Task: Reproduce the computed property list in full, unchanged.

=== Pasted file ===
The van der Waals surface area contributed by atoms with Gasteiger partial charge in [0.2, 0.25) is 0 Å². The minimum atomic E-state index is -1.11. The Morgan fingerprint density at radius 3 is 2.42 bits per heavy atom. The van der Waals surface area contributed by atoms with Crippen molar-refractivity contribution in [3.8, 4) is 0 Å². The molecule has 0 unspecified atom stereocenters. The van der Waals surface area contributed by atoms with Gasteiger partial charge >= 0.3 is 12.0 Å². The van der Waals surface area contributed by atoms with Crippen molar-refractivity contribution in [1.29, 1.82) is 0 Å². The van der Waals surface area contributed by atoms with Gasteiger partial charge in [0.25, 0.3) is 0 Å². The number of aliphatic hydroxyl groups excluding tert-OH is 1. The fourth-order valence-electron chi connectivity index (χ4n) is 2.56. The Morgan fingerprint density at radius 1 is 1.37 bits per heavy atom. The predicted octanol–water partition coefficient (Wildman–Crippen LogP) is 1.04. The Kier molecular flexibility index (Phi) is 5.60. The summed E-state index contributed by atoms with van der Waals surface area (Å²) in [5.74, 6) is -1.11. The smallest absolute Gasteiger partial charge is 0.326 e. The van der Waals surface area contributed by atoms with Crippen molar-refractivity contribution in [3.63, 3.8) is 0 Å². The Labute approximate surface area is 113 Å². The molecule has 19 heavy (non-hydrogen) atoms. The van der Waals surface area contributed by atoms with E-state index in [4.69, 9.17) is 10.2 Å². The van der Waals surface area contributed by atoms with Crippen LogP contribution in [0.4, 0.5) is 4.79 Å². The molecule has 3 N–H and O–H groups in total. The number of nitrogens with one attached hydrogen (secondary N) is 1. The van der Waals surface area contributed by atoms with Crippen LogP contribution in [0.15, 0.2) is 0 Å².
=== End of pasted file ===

The van der Waals surface area contributed by atoms with Gasteiger partial charge in [0.2, 0.25) is 0 Å². The minimum atomic E-state index is -1.11. The Morgan fingerprint density at radius 3 is 2.42 bits per heavy atom. The van der Waals surface area contributed by atoms with Crippen molar-refractivity contribution in [3.8, 4) is 0 Å². The molecule has 0 unspecified atom stereocenters. The van der Waals surface area contributed by atoms with Gasteiger partial charge >= 0.3 is 12.0 Å². The van der Waals surface area contributed by atoms with Crippen molar-refractivity contribution in [1.29, 1.82) is 0 Å². The van der Waals surface area contributed by atoms with Gasteiger partial charge in [0.25, 0.3) is 0 Å². The number of aliphatic hydroxyl groups excluding tert-OH is 1. The fourth-order valence-electron chi connectivity index (χ4n) is 2.56. The Morgan fingerprint density at radius 1 is 1.37 bits per heavy atom. The predicted octanol–water partition coefficient (Wildman–Crippen LogP) is 1.04. The Kier molecular flexibility index (Phi) is 5.60. The summed E-state index contributed by atoms with van der Waals surface area (Å²) in [5.74, 6) is -1.11. The smallest absolute Gasteiger partial charge is 0.326 e. The van der Waals surface area contributed by atoms with Crippen molar-refractivity contribution in [3.63, 3.8) is 0 Å². The Labute approximate surface area is 113 Å². The molecule has 19 heavy (non-hydrogen) atoms. The van der Waals surface area contributed by atoms with E-state index in [4.69, 9.17) is 10.2 Å². The van der Waals surface area contributed by atoms with Crippen LogP contribution in [0.4, 0.5) is 4.79 Å². The molecule has 3 N–H and O–H groups in total. The number of nitrogens with one attached hydrogen (secondary N) is 1. The van der Waals surface area contributed by atoms with Crippen LogP contribution in [0.15, 0.2) is 0 Å².